May 23, 2022 –
Methane is responsible for 25% of climate pollution and is the most potent greenhouse gas. In the first two decades after its release, it traps 80 times more heat in the atmosphere than the carbon dioxide that comes out of your car’s tailpipe. Its potency speeds up the rate of global warming, ensuring that the extreme wildfires, flooding, and the other effects of climate change we are experiencing today will get worse.
In addition, wherever methane is leaked into the air from fracking and drilling sites, carcinogenic toxins are released into the air right alongside it. These carcinogens are putting thousands of children, older adults, pregnant women, and vulnerable communities at risk of health problems. Young children are more vulnerable to these carcinogens and pollution because their lungs are still developing. Nearly 1 in 10 American children has asthma, with air pollution being a contributing factor. Long-term exposure to air pollution significantly increases the risk of a child developing asthma. But 2.9 million children go to school within a half-mile of oil and gas operations, according to Moms Clean Air Force. And we know that people who are living close to oil and gas sites in New Mexico have increased rates of asthma, pulmonary disease, COPD exacerbation, and other respiratory problems.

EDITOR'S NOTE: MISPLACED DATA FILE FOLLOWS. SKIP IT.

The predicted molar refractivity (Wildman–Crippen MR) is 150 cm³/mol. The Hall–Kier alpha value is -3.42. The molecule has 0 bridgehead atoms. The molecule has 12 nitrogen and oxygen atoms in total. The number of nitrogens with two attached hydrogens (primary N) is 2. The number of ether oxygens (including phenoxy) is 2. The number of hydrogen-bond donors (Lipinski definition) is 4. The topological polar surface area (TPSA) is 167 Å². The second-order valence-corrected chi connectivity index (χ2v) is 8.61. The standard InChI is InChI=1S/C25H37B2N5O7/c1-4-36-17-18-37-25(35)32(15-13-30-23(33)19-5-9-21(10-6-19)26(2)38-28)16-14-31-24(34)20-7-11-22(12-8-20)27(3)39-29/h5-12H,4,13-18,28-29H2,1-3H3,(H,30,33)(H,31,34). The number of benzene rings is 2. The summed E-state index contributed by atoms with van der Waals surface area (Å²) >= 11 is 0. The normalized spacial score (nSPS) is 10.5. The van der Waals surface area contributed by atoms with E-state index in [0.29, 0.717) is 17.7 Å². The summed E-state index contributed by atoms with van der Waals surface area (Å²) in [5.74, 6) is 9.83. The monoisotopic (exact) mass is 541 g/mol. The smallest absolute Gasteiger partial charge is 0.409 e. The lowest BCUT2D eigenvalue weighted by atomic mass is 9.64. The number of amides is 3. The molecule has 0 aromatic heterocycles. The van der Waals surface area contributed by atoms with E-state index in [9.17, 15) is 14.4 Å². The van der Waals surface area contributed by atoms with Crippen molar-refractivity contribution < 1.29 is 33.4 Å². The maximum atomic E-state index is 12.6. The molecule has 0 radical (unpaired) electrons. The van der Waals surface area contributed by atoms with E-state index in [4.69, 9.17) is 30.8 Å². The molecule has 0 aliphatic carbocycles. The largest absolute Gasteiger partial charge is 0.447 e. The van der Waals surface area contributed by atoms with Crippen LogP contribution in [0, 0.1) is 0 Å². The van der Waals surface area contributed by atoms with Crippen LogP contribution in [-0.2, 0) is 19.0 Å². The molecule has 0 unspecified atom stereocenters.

In November 2021, the federal Environmental Protection Agency (EPA) proposed new rules in the fight against the climate crisis and to protect public health. The rules – which are currently under review – would reduce methane and other harmful air pollution from both new and existing sources in the oil and natural gas industry. These rules include:
- expanding and strengthening emissions, the reduction requirements that are currently on the books for new, modified, and reconstructed oil and natural gas sources; and
- requiring states to reduce methane emissions from the hundreds of thousands of existing sources nationwide for the first time.
While we await action on the federal level, the state’s Environmental Improvement Board (EIB) recently adopted new rules that will require oil and gas producers to curb the amount of methane that is leaked and flared from their facilities. This is important because more than half of the state’s greenhouse gas emissions are coming from oil and gas producers. And New Mexico is the second-largest producer of oil in the nation, meaning we have an important role to play in the country’s response to these climate change agents.
What does this mean for New Mexico?
New Mexico is getting hotter and drier—the entire Southwest region is. From snowpack depletion to low reservoirs, catastrophic wildfires, and low flow in the Rio Grande—we are seeing and feeling the impacts of climate change due to the emissions of toxins and greenhouse gasses.
We have a responsibility to our communities to make smart decisions now and in the future. The time to act on methane is now because reducing emissions will have immediate benefits to the climate, and it is the quickest opportunity we have to slow the rate of global warming immediately. Together we can keep leaning into the conversation and influencing positive change.
Read more on EPA’s proposal and opportunities to provide comment
NMEPHN is a project of New Mexico Voices for Children